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8.555935 - German Lute Songs
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HNH - Naxos Classical
About this Recording

German Lute Songs
About the year 1600 three developments in German musical life came together, the special liking of German musicians for the lighter form of Italian madrigal, the villanella, which replaced the principle of equality of voices in a polyphonic texture in favour of allowing prominence to one voice, with the melody clearly at the top, and the principle, derived from Italian dramatic music, of an expressive single melodic line in monody accompanied by basso continuo. Both these combine with the German tradition of the dance-song. The musical conditions were present for the rise of a new form as, in accordance with the literary theory of Martin Opitz (Von der deutschen Poeterey, 1624), German verse and word accentuation should agree.

With amazing speed composers seized on the new stylistic possibilities and developed a characteristic form that in a very short time led to an astonishing blossoming of the new song form. This found support, however, among the urban middle class rather than at the hitherto dominant courts, especially through students in university towns. An outstanding figure in the earlier period of song composition was the Leipzig Thomaskantor Johann Hermann Schein, who nevertheless took as his model the Italian villanella and who wrote many of his own texts, with his collections of polyphonic songs coming before the Opitz metric reform. Another early centre of song composition was Nuremberg, where Hans Christoph Haiden and Johann Staden were influenced by older German dance song.

From 1641 Thomas Selle lived and published in Hamburg. He was probably a pupil of Johann Hermann Schein but soon freed himself from the latter’s Italian models and developed a true style of song that he later carried over into the Lutheran congregational and devotional song. While in imperial territories urban musical culture increasingly suffered as a consequence of the Thirty Years War, Königsberg lay in the secular dukedom of Prussia and was largely untroubled. A circle was formed around the poet Simon Dach, for whom Heinrich Albert, a cousin of Heinrich Schütz, proved an apt composer; he was also influenced, however, by Johann Hermann Schein. This circle, known as Kürbishütte (Pumpkin Hut) [from their summer meeting-place, where Albert carved verses on the skins of pumpkins in his garden hut] also shows the social nature of this interest in song. The circle was involved with a funeral club, a real problem in view of very high (infant) mortality, and the poems written there were, in the best sense of the word, occasional poems for all the eventualities of urban life. Albert’s songs lasted a long time in popular favour and particularly influenced subsequent generations. There was no immediate successor to the Königsberg circle. The development of the song finally centred again on Hamburg, the towns of central Germany and the Franconian and Swabian region.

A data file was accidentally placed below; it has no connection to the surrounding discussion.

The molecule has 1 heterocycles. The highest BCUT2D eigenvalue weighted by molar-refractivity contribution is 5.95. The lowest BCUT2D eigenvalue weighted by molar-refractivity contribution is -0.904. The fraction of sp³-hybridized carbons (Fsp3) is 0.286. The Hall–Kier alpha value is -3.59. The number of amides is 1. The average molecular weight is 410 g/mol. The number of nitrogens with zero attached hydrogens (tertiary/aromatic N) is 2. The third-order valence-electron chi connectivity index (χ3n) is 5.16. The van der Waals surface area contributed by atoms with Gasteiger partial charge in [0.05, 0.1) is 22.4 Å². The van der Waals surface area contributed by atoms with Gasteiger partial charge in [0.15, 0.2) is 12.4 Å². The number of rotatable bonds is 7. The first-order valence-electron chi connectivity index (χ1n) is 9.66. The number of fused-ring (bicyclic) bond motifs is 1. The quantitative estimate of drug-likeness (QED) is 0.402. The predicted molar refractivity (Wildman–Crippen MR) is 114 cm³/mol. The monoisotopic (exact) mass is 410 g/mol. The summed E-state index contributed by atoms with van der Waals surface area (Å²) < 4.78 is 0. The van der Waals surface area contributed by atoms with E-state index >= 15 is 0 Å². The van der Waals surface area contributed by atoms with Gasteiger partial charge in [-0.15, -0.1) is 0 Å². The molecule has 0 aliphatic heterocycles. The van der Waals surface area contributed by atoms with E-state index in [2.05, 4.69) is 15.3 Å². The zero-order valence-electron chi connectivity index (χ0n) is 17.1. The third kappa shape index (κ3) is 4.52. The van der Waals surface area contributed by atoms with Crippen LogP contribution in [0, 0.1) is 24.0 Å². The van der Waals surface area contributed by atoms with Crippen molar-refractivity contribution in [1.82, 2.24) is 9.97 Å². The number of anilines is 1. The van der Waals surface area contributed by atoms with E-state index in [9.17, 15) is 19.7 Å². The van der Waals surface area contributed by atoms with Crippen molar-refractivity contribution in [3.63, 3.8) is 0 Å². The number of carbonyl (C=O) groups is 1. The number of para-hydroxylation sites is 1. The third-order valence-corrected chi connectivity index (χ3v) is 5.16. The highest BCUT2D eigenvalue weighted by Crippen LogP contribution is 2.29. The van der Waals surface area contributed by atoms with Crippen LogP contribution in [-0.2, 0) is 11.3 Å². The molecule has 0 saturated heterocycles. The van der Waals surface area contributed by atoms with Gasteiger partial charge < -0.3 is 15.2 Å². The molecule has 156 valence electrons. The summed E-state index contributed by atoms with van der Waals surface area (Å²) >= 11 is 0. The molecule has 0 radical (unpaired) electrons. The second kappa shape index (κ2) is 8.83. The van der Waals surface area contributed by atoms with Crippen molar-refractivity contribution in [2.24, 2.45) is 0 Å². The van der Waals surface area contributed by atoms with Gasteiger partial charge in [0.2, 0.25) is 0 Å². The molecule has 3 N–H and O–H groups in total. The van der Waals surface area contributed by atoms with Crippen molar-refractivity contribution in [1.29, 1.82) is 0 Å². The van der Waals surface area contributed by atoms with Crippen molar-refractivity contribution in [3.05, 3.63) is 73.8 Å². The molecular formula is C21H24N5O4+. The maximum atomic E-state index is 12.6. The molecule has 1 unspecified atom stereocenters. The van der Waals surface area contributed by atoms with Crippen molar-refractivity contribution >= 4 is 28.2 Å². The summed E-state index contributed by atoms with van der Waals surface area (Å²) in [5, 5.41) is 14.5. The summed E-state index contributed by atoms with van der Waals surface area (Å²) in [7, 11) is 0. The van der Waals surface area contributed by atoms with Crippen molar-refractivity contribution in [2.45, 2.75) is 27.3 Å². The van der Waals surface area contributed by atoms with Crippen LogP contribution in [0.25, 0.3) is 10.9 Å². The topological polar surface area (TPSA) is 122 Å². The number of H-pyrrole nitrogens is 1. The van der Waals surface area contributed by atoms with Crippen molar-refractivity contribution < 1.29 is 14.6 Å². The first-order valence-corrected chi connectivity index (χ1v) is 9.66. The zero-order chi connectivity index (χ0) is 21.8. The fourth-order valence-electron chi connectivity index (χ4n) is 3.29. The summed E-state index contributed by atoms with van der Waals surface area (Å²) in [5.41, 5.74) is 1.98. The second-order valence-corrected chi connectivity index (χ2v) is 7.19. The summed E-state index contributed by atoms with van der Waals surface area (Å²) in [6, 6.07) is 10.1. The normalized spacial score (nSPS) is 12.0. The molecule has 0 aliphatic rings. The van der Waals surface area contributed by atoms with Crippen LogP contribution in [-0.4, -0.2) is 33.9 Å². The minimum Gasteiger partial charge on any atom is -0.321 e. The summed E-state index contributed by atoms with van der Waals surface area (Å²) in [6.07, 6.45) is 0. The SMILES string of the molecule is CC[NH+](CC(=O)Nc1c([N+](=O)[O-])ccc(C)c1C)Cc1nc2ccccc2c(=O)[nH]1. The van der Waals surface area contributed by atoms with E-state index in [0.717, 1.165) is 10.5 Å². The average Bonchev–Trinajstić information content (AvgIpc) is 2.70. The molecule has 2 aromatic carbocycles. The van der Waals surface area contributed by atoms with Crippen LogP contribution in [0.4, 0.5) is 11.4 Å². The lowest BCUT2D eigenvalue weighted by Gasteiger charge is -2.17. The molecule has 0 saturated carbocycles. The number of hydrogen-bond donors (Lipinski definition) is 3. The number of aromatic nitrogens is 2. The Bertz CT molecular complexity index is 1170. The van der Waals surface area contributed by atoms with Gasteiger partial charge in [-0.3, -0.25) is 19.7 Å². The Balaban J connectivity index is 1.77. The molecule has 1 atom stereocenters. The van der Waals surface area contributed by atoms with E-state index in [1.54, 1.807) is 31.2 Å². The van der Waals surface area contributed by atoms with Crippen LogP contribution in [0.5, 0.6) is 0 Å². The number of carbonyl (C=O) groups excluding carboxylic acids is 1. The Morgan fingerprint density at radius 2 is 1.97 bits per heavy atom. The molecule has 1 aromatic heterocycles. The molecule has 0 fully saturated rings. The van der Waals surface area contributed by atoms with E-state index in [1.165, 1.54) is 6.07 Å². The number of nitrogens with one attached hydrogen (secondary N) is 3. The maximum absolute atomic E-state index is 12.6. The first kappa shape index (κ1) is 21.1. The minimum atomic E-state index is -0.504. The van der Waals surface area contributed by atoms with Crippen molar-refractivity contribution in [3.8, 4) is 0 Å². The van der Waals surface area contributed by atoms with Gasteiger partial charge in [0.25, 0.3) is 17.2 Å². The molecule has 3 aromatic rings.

In Hamburg Gabriel Voigtländer wrote the texts of his songs himself, but fell back almost exclusively on older models for his melodies. He is known as the founder of the German couplet for his satirical texts. The poet Philipp von Zesen interspersed his novels with songs, for which the main composer was Malachias Siebenhaar. With the printing centre at Nuremberg a connection was formed with Franconian song. The literary figure Caspar Stieler, under the anagram Peilcarastres, published in the collection Die geharnschte Venus (Venus Armed) ‘love-songs, written in the (Polish-Swedish) war’, which are often modelled on French dance forms, the strictly regular period structure of which is here combined with German song style.

With Andreas Hammerschmidt, who by preference set texts from the Saxon circle of poets around Finckelthaus and Fleming, the central German art of song comes into view. He distinguishes for the first time between songs metrically similar in all stanzas with similar placing of rhymes that were set to similar music in all stanzas and so-called ‘madrigal’ (heterometric) texts with different settings. His love-song is by and large one of the most charming song creations, with its strict form, developed in variations, which always keeps the aesthetic Schein des Bekannten, yet also enters sufficiently into the syntactical structure of the text and, not least, emphasizes in music its graphic quality.

We return, with Christian Dedekind and his Aelbianische Musen-Lust, to the milieu of Heinrich Schütz in Dedekind’s dependence on Heinrich Albert. He makes use of the graphic method of Andreas Hammerschmidt, but without the latter’s strict form, in which they remain in a way exceptional. Since no secular solo songs by Heinrich Schütz himself survive, it is all the more important that his pupil Christoph Bernhard has handed down not only the principles of his composition but also songs. Similarly the lutenist Johann Nauwach belongs to the milieu of the Dresden court chapel. He is the composer of a gem of German song writing, although still strictly under the influence of Italian models, Ach Liebste lass uns eilen (Ah beloved, let us hasten). Somewhat of a departure from true song style are the settings by Jacob Kremberg, which are at the same time arranged for purely instrumental performance, allowing the vocal part to be omitted.

The present collection shows the great diversity of the development of German song in the seventeenth century.

Siegfried Kross

(English version by Keith Anderson)

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